The Editors and Readers of COMPUTE!
If you have any questions, comments, or suggestions you would like to see addressed in this column, write to "Readers' Feedback," COMPUTE!, P.O. Box 5406, Greensboro, NC 27403. Due to the volume of mail we receive, we regret that we cannot provide personal answers to technical questions.
I work in a publications department of a large company that uses IBM PC-compatible computers. I also have a Commodore 64 at home. Is there any way to convert my Commodore word processing files so they can be read by an IBM PC? I have seen programs that convert Apple files to IBM, but not for Commodore. Is it that it cannot be done, or just that no one has done so yet?
With the right setup, you can transfer a file between any two computers. We do it almost every day here at COMPUTE!—text files received from outside authors on floppy disk or over the phone lines are uploaded directly into our editorial/typesetting computer system.
In general, the easiest way to transfer files between normally incompatible computers is to link them together over the phone lines with modems. That means each computer must be equipped with its own modem and terminal software (a program that makes the telecommunications link possible). In addition to exchanging word processing files this way, you can also transfer programs—although they'll need to be translated by a programmer before they'll run on the other computer, of course.
If both computers are in the same room, or nearby, sometimes you can avoid the expense of equipping each computer with a modem by using a null modem cable. This is a special cable which links the computers together by connecting to their interface ports (usually the RS-232 serial port). If this is done properly, each computer thinks it is talking to the other via modem, even though no modems are involved. However, null modem cables to fit every possible situation aren't easy to come by. Usually they must be custom-made by a technician familiar with both computers.
In your particular case, modems are the solution, since you want to transfer files over a distance (home to office). If the computer at work will be unattended when you plan to transfer your files, you'll have to equip it with an autoanswer modem that can answer the phone and receive information automatically. Make sure the terminal programs you get allow uploading and downloading (the capability to send and receive files) and are otherwise compatible with the modems.
Before sending a word processing file, delete all special formatting commands from the document, such as those which trigger different printing styles, headers, footers, page numbers, centering, and so on. The other computer's word processor won't understand these formatting commands, and the control codes might interfere with the telecommunications link. The file you're preparing for transfer should be pure text.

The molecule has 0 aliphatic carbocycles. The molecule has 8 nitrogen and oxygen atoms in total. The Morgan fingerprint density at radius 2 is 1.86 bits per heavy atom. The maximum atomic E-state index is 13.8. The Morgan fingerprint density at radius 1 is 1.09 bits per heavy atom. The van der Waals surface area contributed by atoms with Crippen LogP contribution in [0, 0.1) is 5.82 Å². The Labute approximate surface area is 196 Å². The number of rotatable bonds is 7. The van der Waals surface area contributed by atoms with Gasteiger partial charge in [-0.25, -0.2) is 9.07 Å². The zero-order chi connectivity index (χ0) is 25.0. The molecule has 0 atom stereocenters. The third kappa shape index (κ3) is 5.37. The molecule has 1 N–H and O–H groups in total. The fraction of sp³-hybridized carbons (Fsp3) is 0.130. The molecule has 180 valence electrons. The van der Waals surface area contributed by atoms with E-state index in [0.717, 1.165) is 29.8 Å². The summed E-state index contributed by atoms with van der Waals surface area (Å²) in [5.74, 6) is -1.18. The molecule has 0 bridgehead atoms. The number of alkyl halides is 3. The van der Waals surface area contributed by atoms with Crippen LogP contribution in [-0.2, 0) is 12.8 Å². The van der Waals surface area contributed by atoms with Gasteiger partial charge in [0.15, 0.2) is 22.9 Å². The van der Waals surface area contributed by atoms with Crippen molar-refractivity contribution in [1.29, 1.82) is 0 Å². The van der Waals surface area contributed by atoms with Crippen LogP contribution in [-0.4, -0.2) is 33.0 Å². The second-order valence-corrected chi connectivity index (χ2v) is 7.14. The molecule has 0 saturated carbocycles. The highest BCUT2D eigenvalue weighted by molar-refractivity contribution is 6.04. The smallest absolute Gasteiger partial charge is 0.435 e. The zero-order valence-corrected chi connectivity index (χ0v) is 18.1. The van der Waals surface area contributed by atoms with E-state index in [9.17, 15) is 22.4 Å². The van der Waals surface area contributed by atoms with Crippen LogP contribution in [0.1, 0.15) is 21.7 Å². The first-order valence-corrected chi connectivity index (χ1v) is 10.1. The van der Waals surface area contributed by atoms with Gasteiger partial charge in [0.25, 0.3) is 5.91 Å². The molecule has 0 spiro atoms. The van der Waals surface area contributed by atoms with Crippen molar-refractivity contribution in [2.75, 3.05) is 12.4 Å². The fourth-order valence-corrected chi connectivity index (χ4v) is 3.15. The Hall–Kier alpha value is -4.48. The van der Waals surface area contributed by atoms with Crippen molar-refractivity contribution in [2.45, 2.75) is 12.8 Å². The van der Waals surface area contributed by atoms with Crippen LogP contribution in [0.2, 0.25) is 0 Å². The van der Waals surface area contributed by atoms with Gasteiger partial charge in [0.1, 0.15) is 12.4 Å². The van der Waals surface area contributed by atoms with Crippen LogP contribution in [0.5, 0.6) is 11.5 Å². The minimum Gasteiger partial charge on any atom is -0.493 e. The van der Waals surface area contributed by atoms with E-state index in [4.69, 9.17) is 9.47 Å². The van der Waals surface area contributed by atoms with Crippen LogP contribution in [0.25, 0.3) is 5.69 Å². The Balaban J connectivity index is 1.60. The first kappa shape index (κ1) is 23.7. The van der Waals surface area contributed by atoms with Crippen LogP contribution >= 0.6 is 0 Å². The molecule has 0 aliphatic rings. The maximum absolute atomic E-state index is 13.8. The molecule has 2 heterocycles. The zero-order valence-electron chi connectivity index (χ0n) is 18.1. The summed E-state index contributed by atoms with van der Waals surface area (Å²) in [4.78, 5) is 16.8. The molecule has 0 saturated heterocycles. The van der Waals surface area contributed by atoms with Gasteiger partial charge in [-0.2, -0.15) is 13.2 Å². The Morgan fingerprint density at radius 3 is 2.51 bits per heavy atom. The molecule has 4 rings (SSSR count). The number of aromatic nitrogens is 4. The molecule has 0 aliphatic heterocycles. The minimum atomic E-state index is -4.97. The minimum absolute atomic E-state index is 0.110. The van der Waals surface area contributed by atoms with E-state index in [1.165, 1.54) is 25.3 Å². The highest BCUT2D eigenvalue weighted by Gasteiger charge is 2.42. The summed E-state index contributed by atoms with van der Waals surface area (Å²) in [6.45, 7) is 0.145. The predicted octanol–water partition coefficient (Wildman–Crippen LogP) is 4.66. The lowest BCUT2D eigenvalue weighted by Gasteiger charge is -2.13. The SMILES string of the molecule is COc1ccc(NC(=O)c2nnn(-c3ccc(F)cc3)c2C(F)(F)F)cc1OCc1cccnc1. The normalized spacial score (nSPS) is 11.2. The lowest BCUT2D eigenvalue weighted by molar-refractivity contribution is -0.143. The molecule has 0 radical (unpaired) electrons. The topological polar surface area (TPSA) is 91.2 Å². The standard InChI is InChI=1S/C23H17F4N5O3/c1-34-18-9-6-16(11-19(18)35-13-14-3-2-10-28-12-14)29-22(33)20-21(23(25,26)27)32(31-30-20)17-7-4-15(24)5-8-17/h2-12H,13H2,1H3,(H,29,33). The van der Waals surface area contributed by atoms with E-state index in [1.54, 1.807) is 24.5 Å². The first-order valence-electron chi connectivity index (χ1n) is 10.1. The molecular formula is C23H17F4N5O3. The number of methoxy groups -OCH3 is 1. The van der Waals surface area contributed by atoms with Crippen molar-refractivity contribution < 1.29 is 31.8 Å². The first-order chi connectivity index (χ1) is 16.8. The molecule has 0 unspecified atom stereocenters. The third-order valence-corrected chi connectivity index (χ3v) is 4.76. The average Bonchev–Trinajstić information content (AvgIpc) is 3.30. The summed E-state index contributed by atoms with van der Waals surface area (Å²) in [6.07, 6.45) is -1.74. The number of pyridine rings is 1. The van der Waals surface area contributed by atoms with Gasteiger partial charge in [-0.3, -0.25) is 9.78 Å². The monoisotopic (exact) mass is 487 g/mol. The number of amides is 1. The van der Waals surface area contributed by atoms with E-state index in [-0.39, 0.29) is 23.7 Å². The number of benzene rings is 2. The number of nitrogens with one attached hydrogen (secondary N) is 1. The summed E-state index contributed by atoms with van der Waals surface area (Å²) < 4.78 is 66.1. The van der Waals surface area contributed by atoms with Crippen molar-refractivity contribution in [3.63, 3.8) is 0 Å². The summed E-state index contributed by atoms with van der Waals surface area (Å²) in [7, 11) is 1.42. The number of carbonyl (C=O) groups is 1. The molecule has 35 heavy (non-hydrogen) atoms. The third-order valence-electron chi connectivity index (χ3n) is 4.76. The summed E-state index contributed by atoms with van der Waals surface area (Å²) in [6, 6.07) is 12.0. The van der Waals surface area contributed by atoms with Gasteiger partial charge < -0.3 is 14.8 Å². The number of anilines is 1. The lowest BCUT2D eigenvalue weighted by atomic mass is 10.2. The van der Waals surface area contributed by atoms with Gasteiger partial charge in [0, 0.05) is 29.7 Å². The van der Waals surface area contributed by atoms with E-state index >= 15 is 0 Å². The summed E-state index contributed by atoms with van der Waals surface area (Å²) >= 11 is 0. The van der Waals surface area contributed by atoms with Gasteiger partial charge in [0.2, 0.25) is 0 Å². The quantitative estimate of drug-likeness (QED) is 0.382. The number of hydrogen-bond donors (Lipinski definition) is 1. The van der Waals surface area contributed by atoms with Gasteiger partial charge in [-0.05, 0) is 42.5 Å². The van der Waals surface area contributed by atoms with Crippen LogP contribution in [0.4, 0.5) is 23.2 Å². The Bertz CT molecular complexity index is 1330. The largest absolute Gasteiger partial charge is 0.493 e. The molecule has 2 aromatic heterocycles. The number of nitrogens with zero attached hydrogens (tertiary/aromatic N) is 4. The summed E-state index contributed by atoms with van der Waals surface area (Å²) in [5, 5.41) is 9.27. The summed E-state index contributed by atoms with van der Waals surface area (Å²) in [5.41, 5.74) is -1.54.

One complication in your case is that Commodore and IBM computers use different codes to represent characters, although the codes for both are derivatives of ASCII (American Standard Code for Information Interchange). Though IBM ASCII is nearly identical to standard ASCII, Commodore ASCII is quite different. A good terminal program can convert Commodore ASCII to standard ASCII characters as it sends the file. So if your word processor stores characters as Commodore ASCII codes, you may able to send the files in their present form. However, many popular word processors for the 64 (including COMPUTE's SpeedScript) store characters as screen codes, which are different from ASCII codes. Before sending such a file you must convert each screen code to its ASCII equivalent. Though it's too long to include here, a file converter program was published as part of the article "SpeedScript 3.0: All Machine Language Word Processor for Commodore 64" in COMPUTE!, March 1985. This program converts text files from Commodore screen codes to Commodore ASCII or standard ASCII, and Commodore ASCII files to screen codes.
Your particular situation may require a little additional conversion. On Commodore computers, the code CHR$ (13) performs both a carriage return (moving the cursor back to the left margin) and a line feed (moving the cursor down one line). In IBM ASCII, these are separate functions: CHR$(10) performs a line feed and CHR$(13) does a carriage return. Here's a short IBM program that adds the line feeds:
10 ON ERROR GOTO 60 'Add CHR$ (10) to each CHR$ (13) in text file 20 INPUT "Filename"; N$ : INPUT "Conversion filename"; M$ 30 OPEN N$ FOR INPUT AS #1 : OPEN M$ FOR OUTPUT AS #2 : WHILE EOF (1) = 0 40 C$ = INPUT $(1, #1) : PRINT #2, C$; : IF C$ = CHR$ (13) THEN PRINT #2, CHR$ (10); 50 WEND 60 CLOSE 1 : CLOSE 2 : ON ERROR GOTO 0